February Highlights on TCM
In partnership with The Film Foundation, Turner Classic Movies is proud to bring you this exclusive monthly column by iconic film director and classic movie lover Martin Scorsese.
Henry V (1944) - (February 4, 3am ET) - Filmmakers grappled with Shakespeare before and after Laurence Olivier, but for many his Henry V remains the Shakespeare film par excellence. The Max Reinhardt version of A Midsummer Night's Dream, made at Warner Bros. in 1935, is certainly a one of a kind film, while the 1936 version of Romeo and Juliet, directed by George Cukor, is Shakespeare by way of MGM. After the war, Orson Welles redefined Shakespeare in cinema with Macbeth, Othello and, later, Chimes at Midnight. With Throne of Blood and Ran, Akira Kurosawa seemed to fuse himself with Shakespeare to create pictures that were stirring and idiosyncratic, faithful to the source and deeply personal. In the late '80s, Kenneth Branagh started bringing Shakespeare to a new generation of moviegoers with his own version of Henry V, and along the way we had the films of Kosintzev, Zeffirelli, Peter Brook, Aki Kaurismaki and Béla Tarr, among others. But Olivier's Henry V was in its own special category, because it seemed to embody Shakespeare and everything that he meant to English-speaking audiences. Part of the power of the film has to do with the particular moment when it was made. Like Powell-Pressburger's wartime films, Henry V was designed to boost the morale of English audiences, and it was actually released to coincide with the Normandy invasion. Olivier created a glorious, stirring pageant of British culture and history, made in stunning Technicolor. The picture begins in Elizabethan England, as a recreation of a production of Henry V at the Globe Theatre, before it magically opens out to a beautiful storybook version of King Henry's 15th century conquest of France, with designs based on medieval books of hours and a stunning musical score by William Walton. Henry V was made at a moment of real emergency by a team of great artists--in addition to Olivier himself, that includes the Art Director Paul Sheriff, the Costume Designer Roger K. Furse, the DP Robert Krasker, the uncredited Matte Painter W. Percy Day and, among many great actors, Leslie Banks, Felix Aylmer, the great dancer Robert Helpmann, Ernest Thesiger, Leo Genn, Esmond Knight, John Laurie, Niall MacGinnis, Renée Asherson and the great Robert Newton. In other words, a very rare combination of circumstances.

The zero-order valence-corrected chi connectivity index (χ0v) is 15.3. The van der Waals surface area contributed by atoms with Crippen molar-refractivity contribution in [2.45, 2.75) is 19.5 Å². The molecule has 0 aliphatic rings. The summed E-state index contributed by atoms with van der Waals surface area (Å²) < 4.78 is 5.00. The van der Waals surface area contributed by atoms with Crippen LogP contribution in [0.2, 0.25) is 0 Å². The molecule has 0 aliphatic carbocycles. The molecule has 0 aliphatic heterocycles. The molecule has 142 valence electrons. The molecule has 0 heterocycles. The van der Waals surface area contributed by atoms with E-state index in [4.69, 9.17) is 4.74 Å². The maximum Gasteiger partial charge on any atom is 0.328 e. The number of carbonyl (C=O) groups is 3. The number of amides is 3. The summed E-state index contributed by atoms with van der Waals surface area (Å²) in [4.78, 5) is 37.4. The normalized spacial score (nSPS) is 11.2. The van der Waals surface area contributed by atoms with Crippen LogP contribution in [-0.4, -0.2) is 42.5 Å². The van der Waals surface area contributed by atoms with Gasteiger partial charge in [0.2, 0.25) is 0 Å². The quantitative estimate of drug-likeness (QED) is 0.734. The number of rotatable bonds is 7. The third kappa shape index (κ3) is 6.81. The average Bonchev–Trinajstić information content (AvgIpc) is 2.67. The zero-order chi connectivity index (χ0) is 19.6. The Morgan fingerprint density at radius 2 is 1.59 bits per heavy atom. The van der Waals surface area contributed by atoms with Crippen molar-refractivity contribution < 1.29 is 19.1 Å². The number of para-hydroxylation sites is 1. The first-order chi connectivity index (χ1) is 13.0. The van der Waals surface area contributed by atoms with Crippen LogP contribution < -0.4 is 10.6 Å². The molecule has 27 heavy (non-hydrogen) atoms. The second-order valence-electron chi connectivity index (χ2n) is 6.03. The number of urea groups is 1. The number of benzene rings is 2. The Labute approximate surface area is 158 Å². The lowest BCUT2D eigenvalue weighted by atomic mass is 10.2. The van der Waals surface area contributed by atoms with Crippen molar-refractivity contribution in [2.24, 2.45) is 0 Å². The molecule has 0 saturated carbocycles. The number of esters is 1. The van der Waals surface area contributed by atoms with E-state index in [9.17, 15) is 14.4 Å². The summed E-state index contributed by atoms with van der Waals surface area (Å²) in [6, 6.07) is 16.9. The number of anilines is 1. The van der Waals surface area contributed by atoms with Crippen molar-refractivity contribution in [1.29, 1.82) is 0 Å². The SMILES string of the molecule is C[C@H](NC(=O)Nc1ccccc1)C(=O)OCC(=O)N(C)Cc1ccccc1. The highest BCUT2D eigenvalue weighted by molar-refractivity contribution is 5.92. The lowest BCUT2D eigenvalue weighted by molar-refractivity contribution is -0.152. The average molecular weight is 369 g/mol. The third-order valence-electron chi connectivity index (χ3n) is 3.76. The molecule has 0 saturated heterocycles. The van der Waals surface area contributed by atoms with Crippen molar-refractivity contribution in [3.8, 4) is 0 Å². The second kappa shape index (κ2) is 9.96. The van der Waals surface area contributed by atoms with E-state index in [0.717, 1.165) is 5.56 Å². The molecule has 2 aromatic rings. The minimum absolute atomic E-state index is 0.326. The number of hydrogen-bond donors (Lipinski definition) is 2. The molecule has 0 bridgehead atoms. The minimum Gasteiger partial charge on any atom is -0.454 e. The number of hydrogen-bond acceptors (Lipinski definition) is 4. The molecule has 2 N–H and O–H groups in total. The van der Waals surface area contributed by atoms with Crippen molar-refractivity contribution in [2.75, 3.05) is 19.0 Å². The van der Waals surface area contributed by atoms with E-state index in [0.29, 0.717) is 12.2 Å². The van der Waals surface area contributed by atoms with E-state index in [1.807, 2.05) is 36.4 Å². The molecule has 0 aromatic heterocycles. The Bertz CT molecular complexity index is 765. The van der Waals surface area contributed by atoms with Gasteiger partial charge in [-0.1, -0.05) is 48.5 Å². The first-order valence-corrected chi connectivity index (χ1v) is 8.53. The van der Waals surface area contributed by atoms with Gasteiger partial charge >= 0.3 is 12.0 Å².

TCM is showing Henry V side by side with Olivier's Hamlet, made just four years later and a vastly different kind of movie in every possible way--shot in deep black and white, moody and unsettling, emotionally and visually claustrophobic, a noir version of the play (it's a shame that they didn't also program his 1955 VistaVision version of Richard III). In 1937, while he was preparing to play Hamlet at the Old Vic, Olivier consulted with Ernest Jones, Sigmund Freud's friend and biographer and the author of an essay called "The Oedipus-Complex as an Explanation of Hamlet's Mystery." When he made this picture a decade later, he was still inspired by Jones--Olivier was only 11 years younger than Eileen Herlie, who he cast as his own mother. It's an extreme, daring idea, a choice that would have been made only by an artist as great as Laurence Olivier.
by Martin Scorsese